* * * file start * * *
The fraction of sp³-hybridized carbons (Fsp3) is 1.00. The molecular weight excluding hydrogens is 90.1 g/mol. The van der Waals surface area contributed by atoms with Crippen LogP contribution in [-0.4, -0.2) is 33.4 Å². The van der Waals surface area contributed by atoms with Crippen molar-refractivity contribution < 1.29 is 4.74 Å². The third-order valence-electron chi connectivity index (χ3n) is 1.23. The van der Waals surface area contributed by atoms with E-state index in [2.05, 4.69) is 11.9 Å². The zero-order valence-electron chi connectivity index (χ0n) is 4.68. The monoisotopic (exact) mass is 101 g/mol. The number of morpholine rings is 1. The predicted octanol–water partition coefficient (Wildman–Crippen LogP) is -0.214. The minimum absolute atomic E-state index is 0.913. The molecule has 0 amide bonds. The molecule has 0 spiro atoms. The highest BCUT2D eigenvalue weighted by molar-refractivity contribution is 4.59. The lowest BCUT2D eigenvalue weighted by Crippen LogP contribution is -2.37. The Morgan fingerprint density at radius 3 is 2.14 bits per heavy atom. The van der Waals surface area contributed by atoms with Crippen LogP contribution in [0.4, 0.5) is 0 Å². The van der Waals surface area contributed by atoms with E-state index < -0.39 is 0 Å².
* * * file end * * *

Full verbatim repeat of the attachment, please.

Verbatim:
The fraction of sp³-hybridized carbons (Fsp3) is 1.00. The molecular weight excluding hydrogens is 90.1 g/mol. The van der Waals surface area contributed by atoms with Crippen LogP contribution in [-0.4, -0.2) is 33.4 Å². The van der Waals surface area contributed by atoms with Crippen molar-refractivity contribution < 1.29 is 4.74 Å². The third-order valence-electron chi connectivity index (χ3n) is 1.23. The van der Waals surface area contributed by atoms with E-state index in [2.05, 4.69) is 11.9 Å². The zero-order valence-electron chi connectivity index (χ0n) is 4.68. The monoisotopic (exact) mass is 101 g/mol. The number of morpholine rings is 1. The predicted octanol–water partition coefficient (Wildman–Crippen LogP) is -0.214. The minimum absolute atomic E-state index is 0.913. The molecule has 0 amide bonds. The molecule has 0 spiro atoms. The highest BCUT2D eigenvalue weighted by molar-refractivity contribution is 4.59. The lowest BCUT2D eigenvalue weighted by Crippen LogP contribution is -2.37. The Morgan fingerprint density at radius 3 is 2.14 bits per heavy atom. The van der Waals surface area contributed by atoms with Crippen LogP contribution in [0.4, 0.5) is 0 Å². The van der Waals surface area contributed by atoms with E-state index < -0.39 is 0 Å².